The Economist is indispensable. The writing always is clear and the voice always seductive: These people (the articles are unsigned) sound authoritative. The best issue of the year appears last, although some of the in-depth surveys of particular countries or other discrete subjects can be good too.
The holiday double issue always includes a number of “Christmas specials” on subjects of interest to the editors of the magazine (which, eccentrically, insists on calling itself a newspaper). The articles can be topical or evergreen. The ten subjects addressed last year range from angels to oysters and from the evolutionary purpose of music to the “[l]oneliness of the Chinese birdwatcher.”
One of them covers cookbooks and what they “really teach us.” It includes an informative discussion of early cooking manuscripts, with an entertaining treatment of Apicius, and observes that they do not amount to much more than vague, random notations (from the 14th century Forme of Curye: “smyte” a fish “in pecys” and “do hem in a panne.”). The article goes on to make the counterintuitive but convincing argument that “[t]he invention of printing, which might have been expected to lead to greater clarity, initially had the opposite effect.” The reason was the rampant plagiarism that has plagued legitimate cookbook authors ever since. Sloppy translations akin to a game of ‘telephone tag’ and unscrupulous reproductions resulted in unreliable recipes. Thus, The Economist describes how a recipe originally published in the sixteenth century required adding three or four dates to boiled capon; as appropriated by a different author some five decades later, it called for letting the dish sit for three or four days.
Similar miscarriages appear today, in celebrity potboilers rushed to catch the moment of fame without either pausing in the test kitchen or recalibrating the recipes from institutional to domestic scale and equipment. To avoid liability, hacks also paraphrase legitimate writers without much understanding of the technique described in the original recipe, often with disastrous results for the unsuspecting and uninitiated cook who needs guidance the most.
As the article moves smoothly from the Middle Ages to the Renaissance, however, the reader pauses before halting with alarm at the nineteenth century. The author states that the “dominant note in Renaissance cookbooks was order. Books combined recipes and household advice,” which is fair enough, but that format hardly distinguishes the era from the eighteenth or nineteenth century; for example, Mrs. Beeton’s book, which the author discusses in detail, did not include “Household Management” in its title as a lark. Furthermore, the article ascribes the reason why Renaissance writers offered the same advice to pleasing God, but the Renaissance in Italy, where modern cooking got its start, was predominantly a secular affair and publishing after all is a commercial venture. God did not buy many cookbooks, but the people who did probably wanted advice on running their households no less than the people who would buy Mrs. Beeton.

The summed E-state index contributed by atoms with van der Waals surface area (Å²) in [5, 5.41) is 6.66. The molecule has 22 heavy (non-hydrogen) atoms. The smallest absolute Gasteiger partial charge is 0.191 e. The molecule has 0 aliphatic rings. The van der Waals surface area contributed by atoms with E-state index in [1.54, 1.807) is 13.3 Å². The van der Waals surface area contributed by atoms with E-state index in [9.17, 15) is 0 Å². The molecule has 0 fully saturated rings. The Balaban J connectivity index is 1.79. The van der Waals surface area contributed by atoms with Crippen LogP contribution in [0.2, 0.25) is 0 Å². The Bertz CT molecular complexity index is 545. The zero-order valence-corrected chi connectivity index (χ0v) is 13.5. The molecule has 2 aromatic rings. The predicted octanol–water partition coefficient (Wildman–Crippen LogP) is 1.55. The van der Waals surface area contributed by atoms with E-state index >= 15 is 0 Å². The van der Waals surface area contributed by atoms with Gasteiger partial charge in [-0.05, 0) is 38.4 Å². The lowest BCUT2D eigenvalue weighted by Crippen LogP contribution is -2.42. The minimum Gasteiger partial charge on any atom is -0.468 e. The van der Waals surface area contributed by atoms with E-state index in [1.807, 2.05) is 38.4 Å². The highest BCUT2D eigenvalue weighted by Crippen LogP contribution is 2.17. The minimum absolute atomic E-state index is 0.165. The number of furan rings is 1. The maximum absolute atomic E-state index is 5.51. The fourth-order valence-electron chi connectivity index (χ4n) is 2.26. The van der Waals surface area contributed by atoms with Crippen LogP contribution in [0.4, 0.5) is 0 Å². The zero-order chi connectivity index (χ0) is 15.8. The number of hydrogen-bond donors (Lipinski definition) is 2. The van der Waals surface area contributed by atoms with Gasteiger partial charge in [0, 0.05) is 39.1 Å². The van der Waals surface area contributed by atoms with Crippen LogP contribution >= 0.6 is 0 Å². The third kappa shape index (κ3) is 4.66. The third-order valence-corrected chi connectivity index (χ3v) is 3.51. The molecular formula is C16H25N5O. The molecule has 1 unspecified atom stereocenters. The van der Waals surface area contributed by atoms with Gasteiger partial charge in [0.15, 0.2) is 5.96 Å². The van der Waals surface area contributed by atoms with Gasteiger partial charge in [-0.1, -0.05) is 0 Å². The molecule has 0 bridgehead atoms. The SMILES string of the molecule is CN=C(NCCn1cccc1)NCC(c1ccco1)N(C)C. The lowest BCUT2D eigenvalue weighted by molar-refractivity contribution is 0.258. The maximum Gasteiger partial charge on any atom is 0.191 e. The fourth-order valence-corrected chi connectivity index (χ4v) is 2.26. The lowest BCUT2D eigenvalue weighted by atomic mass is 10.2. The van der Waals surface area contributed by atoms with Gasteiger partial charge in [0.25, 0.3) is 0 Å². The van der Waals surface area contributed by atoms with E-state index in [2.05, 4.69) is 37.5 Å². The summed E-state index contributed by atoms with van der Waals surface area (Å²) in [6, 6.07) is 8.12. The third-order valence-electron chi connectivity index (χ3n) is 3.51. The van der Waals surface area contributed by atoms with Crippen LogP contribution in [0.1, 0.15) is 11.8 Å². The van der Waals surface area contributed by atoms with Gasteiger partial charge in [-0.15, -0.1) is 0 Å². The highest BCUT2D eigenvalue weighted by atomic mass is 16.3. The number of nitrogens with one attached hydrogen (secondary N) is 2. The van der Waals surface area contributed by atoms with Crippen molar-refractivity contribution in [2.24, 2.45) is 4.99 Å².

Some of the arguments are more than a stretch but it can be hard to test them because unlike our usual practice at bfia, The Economist frequently fails to identify sources. A cookbook published at the outset of the English civil war calls the paterfamilias “Soveraigne,” a common trope in any age, but even so, the author declares that “[c]ookbooks were thus a bulwark against the tumult of the times.” They must have provided solace to the people whose lands were despoiled by the rival armies.
On introducing Mrs. Beeton herself, The Economist notes her plagiarism and declares she started a revolution in cookbooks. The article also states that Mrs. Beeton’s landmark book appeared originally as a supplement to one of her husband’s magazines and was the first to present recipes in modern format by listing ingredients, specifying amounts and providing systematic instructions.
However, the reader of Kathryn Hughes’ biography, The Short Life and Long Times of Mrs. Beeton, will know that Household Management did first appear in installments, from 1859 to 1861, but not as a supplement to the Englishwoman’s Domestic Magazine. Furthermore, as Elizabeth David acidly observed in 1968, Mrs. Beeton did not originate the recipe format that she used. Instead, she appropriated the format initiated by Eliza Acton in 1855, along with hundreds of her recipes, and merely moved the ingredient lists to a different location on the printed page. If this began a revolution, which is unclear--Hannah Glasse’s Art of Cookery Made Plain and Easy included quantities and procedures and itself was a runaway bestseller for over fifty years following its first publication a century earlier in 1747--then Mrs. Acton, not Mrs. Beeton, started it.
The article in The Economist ascribes the popularity of Mrs. Beeton to the loss of rural skills, including cooking, among the urbanized English, but provides no breakdown of its sales by locality to prove the point and misses the larger and largely positive forces that also created an audience for the book.
Like many books, Household Management is often cited but seldom read by critics. It is considered a bible of British cookery but in fact much of the book is instead a catalog of the exotic. Unlike Mrs. Acton, as Nicola Humble has pointed out, the first edition of Household Management not only includes recipes from all over Europe, but in fact contains more recipes supposedly from India than from Ireland, Scotland and Wales together. This kind of novelty and variety fascinated the middle classes of a confident, curious society with an increasingly imperial, not to say global, outlook.